163      u16 n_vectors;
164
165      /* Scalar and vector arguments to next node. */
166      u8 arguments[0];
167    } vlib_frame_t;
168```
169
170Note that one _could_ construct all kinds of vectors - including
171vectors with some associated scalar data - using this structure. In
172the vpp application, vectors typically use a 4-byte vector element
173size, and zero bytes' worth of associated per-frame scalar data.
174
175Frames are always allocated on CLIB_CACHE_LINE_BYTES boundaries.
176Frames have u32 indices which make use of the alignment property, so
177the maximum feasible main heap offset of a frame is
178CLIB_CACHE_LINE_BYTES * 0xFFFFFFFF: 64*4 = 256 Gbytes.
179
180Scheduling Vectors
181------------------
182
183As you can see, vectors are not directly associated with graph
184nodes. We represent that association in a couple of ways.  The
185simplest is the vlib\_pending\_frame\_t:
186
187```c
188    /* A frame pending dispatch by main loop. */
189    typedef struct
190    {
191      /* Node and runtime for this frame. */
192      u32 node_runtime_index;
193
194      /* Frame index (in the heap). */
195      u32 frame_index;
196
197      /* Start of next frames for this node. */
198      u32 next_frame_index;
199
200      /* Special value for next_frame_index when there is no next frame. */
201    #define VLIB_PENDING_FRAME_NO_NEXT_FRAME ((u32) ~0)
202    } vlib_pending_frame_t;
203```
204
205Here is the code in .../src/vlib/main.c:vlib_main_or_worker_loop()
206which processes frames:
207
208```c
209      /*
210       * Input nodes may have added work to the pending vector.
211       * Process pending vector until there is nothing left.
212       * All pending vectors will be processed from input -> output.
213       */
214      for (i = 0; i < _vec_len (nm->pending_frames); i++)
215	cpu_time_now = dispatch_pending_node (vm, i, cpu_time_now);
216      /* Reset pending vector for next iteration. */
217```
218
219The pending frame node_runtime_index associates the frame with the
220node which will process it.
221
222Complications
223-------------
224
225Fasten your seatbelt. Here's where the story - and the data structures
226\- become quite complicated...
227
228At 100,000 feet: vpp uses a directed graph, not a directed _acyclic_
229graph. It's really quite normal for a packet to visit ip\[46\]-lookup
230multiple times. The worst-case: a graph node which enqueues packets to
231itself.
232
233To deal with this issue, the graph dispatcher must force allocation of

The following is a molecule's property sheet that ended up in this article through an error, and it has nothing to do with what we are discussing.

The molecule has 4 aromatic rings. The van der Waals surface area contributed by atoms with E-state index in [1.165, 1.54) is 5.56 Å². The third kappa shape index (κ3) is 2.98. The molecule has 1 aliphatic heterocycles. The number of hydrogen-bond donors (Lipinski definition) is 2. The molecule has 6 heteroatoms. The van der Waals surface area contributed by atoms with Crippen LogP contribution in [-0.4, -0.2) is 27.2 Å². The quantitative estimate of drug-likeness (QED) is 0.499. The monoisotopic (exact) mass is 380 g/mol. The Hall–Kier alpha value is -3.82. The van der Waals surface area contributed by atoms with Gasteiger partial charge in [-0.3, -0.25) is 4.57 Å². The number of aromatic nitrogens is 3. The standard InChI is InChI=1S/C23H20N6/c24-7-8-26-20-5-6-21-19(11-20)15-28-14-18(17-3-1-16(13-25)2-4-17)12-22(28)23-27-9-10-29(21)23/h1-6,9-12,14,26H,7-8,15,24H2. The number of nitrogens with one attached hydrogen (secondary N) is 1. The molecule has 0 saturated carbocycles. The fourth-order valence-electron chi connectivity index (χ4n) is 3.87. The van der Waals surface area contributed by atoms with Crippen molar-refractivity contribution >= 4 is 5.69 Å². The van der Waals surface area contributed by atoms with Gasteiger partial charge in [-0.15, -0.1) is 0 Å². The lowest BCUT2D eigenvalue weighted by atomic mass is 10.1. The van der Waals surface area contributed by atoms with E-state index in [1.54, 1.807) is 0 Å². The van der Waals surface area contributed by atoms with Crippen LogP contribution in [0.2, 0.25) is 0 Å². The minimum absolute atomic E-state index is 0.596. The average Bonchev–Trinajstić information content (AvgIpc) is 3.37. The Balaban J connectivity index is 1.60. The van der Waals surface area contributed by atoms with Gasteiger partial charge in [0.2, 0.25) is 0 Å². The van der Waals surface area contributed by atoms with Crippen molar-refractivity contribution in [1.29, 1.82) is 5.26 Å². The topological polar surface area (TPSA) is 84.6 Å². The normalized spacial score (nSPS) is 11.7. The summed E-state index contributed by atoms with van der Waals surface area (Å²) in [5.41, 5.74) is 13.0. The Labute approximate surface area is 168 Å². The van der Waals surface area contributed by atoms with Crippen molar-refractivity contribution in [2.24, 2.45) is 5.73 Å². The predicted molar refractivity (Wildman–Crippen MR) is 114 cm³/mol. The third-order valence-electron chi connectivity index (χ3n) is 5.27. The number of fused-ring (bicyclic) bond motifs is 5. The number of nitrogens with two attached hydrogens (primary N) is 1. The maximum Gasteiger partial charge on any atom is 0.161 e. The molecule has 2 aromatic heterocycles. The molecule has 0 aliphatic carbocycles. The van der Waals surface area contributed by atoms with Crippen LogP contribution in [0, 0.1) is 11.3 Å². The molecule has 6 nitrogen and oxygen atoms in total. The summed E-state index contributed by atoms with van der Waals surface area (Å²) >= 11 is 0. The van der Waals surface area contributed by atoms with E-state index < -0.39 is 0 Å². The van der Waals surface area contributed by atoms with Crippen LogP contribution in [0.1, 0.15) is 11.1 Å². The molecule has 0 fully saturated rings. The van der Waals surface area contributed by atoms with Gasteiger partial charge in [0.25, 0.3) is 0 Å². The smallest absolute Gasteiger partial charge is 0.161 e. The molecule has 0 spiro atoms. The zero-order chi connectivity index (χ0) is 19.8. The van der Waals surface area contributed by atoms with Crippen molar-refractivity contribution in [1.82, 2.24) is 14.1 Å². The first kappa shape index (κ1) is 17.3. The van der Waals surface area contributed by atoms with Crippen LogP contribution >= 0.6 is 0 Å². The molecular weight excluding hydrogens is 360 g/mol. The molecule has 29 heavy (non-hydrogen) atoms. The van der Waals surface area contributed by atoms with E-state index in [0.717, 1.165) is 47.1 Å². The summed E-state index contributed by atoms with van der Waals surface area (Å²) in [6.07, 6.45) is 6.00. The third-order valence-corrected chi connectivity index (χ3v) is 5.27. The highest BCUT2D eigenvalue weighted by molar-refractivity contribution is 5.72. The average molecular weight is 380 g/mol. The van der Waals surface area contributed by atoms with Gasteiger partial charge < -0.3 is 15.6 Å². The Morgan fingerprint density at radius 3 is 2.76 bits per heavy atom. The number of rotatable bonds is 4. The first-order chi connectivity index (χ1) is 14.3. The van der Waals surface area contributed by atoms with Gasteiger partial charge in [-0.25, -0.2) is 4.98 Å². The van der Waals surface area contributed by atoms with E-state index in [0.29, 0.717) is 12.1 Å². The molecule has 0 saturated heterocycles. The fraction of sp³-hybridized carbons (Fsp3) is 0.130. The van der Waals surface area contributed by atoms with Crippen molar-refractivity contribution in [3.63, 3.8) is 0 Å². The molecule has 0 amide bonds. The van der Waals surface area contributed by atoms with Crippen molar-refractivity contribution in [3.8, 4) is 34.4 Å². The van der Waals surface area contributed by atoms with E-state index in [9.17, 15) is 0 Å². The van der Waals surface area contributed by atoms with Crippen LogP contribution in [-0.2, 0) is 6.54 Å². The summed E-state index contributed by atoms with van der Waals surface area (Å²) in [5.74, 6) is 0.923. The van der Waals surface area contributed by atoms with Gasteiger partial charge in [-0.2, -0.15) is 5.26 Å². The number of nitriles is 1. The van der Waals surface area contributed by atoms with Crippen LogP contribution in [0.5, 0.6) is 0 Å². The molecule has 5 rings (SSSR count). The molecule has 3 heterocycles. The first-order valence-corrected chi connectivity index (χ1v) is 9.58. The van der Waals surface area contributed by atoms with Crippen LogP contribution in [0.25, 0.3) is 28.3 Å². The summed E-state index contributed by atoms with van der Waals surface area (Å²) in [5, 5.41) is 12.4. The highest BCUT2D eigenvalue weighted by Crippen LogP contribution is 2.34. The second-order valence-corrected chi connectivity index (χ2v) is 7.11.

234a new frame if the current graph node's dispatch function happens to
235enqueue a packet back to itself.
236
237There are no guarantees that a pending frame will be processed
238immediately, which means that more packets may be added to the
239underlying vlib_frame_t after it has been attached to a
240vlib_pending_frame_t. Care must be taken to allocate new
241frames and pending frames if a (pending\_frame, frame) pair fills.
242
243Next frames, next frame ownership
244---------------------------------
245
246The vlib\_next\_frame\_t is the last key graph dispatcher data structure:
247
248```c
249    typedef struct
250    {
251      /* Frame index. */
252      u32 frame_index;
253
254      /* Node runtime for this next. */
255      u32 node_runtime_index;
256
257      /* Next frame flags. */
258      u32 flags;
259
260      /* Reflects node frame-used flag for this next. */
261    #define VLIB_FRAME_NO_FREE_AFTER_DISPATCH \
262      VLIB_NODE_FLAG_FRAME_NO_FREE_AFTER_DISPATCH
263
264      /* This next frame owns enqueue to node
265         corresponding to node_runtime_index. */
266    #define VLIB_FRAME_OWNER (1 << 15)
267
268      /* Set when frame has been allocated for this next. */
269    #define VLIB_FRAME_IS_ALLOCATED	VLIB_NODE_FLAG_IS_OUTPUT
270
271      /* Set when frame has been added to pending vector. */
272    #define VLIB_FRAME_PENDING VLIB_NODE_FLAG_IS_DROP
273
274      /* Set when frame is to be freed after dispatch. */
275    #define VLIB_FRAME_FREE_AFTER_DISPATCH VLIB_NODE_FLAG_IS_PUNT
276
277      /* Set when frame has traced packets. */
278    #define VLIB_FRAME_TRACE VLIB_NODE_FLAG_TRACE
279
280      /* Number of vectors enqueue to this next since last overflow. */
281      u32 vectors_since_last_overflow;
282    } vlib_next_frame_t;
283```
284
285Graph node dispatch functions call vlib\_get\_next\_frame (...)  to
286set "(u32 \*)to_next" to the right place in the vlib_frame_t
287corresponding to the ith arc (aka next0) from the current node to the
288indicated next node.
289
290After some scuffling around - two levels of macros - processing
291reaches vlib\_get\_next\_frame_internal (...). Get-next-frame-internal
292digs up the vlib\_next\_frame\_t corresponding to the desired graph
293arc.
294
295The next frame data structure amounts to a graph-arc-centric frame
296cache. Once a node finishes adding element to a frame, it will acquire
297a vlib_pending_frame_t and end up on the graph dispatcher's
298run-queue. But there's no guarantee that more vector elements won't be
299added to the underlying frame from the same (source\_node,
300next\_index) arc or from a different (source\_node, next\_index) arc.
301
302Maintaining consistency of the arc-to-frame cache is necessary. The
303first step in maintaining consistency is to make sure that only one
304graph node at a time thinks it "owns" the target vlib\_frame\_t.
305
306Back to the graph node dispatch function. In the usual case, a certain
307number of packets will be added to the vlib\_frame\_t acquired by
308calling vlib\_get\_next\_frame (...).
309
310Before a dispatch function returns, it's required to call
311vlib\_put\_next\_frame (...) for all of the graph arcs it actually
312used.  This action adds a vlib\_pending\_frame\_t to the graph
313dispatcher's pending frame vector.
314
315Vlib\_put\_next\_frame makes a note in the pending frame of the frame
316index, and also of the vlib\_next\_frame\_t index.
317
318dispatch\_pending\_node actions
319-------------------------------
320
321The main graph dispatch loop calls dispatch pending node as shown
322above.
323
324Dispatch\_pending\_node recovers the pending frame, and the graph node
325runtime / dispatch function. Further, it recovers the next\_frame
326currently associated with the vlib\_frame\_t, and detaches the
327vlib\_frame\_t from the next\_frame.
328